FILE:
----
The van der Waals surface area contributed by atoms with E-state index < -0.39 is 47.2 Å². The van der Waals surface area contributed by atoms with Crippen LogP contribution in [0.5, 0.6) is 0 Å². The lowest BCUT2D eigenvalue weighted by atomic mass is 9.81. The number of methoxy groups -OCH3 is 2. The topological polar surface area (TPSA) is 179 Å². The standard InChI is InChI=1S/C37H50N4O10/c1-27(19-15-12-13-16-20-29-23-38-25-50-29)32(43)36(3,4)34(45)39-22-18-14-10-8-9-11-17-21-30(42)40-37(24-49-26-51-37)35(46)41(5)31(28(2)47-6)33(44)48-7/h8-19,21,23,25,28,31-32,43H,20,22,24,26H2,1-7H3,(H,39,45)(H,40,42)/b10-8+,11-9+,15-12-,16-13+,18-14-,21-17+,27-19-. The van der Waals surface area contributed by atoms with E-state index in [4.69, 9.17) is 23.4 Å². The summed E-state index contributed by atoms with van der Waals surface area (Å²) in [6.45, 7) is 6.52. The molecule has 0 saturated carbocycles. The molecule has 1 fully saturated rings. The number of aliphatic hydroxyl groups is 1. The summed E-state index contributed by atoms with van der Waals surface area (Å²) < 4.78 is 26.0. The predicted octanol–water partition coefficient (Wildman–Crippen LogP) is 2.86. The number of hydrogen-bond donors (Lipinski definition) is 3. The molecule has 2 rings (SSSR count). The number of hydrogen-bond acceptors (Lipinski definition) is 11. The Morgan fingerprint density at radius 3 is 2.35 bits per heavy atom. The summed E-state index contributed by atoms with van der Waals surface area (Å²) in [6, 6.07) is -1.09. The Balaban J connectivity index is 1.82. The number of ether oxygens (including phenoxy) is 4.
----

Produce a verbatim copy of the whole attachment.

The van der Waals surface area contributed by atoms with E-state index < -0.39 is 47.2 Å². The van der Waals surface area contributed by atoms with Crippen LogP contribution in [0.5, 0.6) is 0 Å². The lowest BCUT2D eigenvalue weighted by atomic mass is 9.81. The number of methoxy groups -OCH3 is 2. The topological polar surface area (TPSA) is 179 Å². The standard InChI is InChI=1S/C37H50N4O10/c1-27(19-15-12-13-16-20-29-23-38-25-50-29)32(43)36(3,4)34(45)39-22-18-14-10-8-9-11-17-21-30(42)40-37(24-49-26-51-37)35(46)41(5)31(28(2)47-6)33(44)48-7/h8-19,21,23,25,28,31-32,43H,20,22,24,26H2,1-7H3,(H,39,45)(H,40,42)/b10-8+,11-9+,15-12-,16-13+,18-14-,21-17+,27-19-. The van der Waals surface area contributed by atoms with E-state index in [4.69, 9.17) is 23.4 Å². The summed E-state index contributed by atoms with van der Waals surface area (Å²) in [6.45, 7) is 6.52. The molecule has 0 saturated carbocycles. The molecule has 1 fully saturated rings. The number of aliphatic hydroxyl groups is 1. The summed E-state index contributed by atoms with van der Waals surface area (Å²) < 4.78 is 26.0. The predicted octanol–water partition coefficient (Wildman–Crippen LogP) is 2.86. The number of hydrogen-bond donors (Lipinski definition) is 3. The molecule has 2 rings (SSSR count). The number of hydrogen-bond acceptors (Lipinski definition) is 11. The Morgan fingerprint density at radius 3 is 2.35 bits per heavy atom. The summed E-state index contributed by atoms with van der Waals surface area (Å²) in [6, 6.07) is -1.09. The Balaban J connectivity index is 1.82. The number of ether oxygens (including phenoxy) is 4.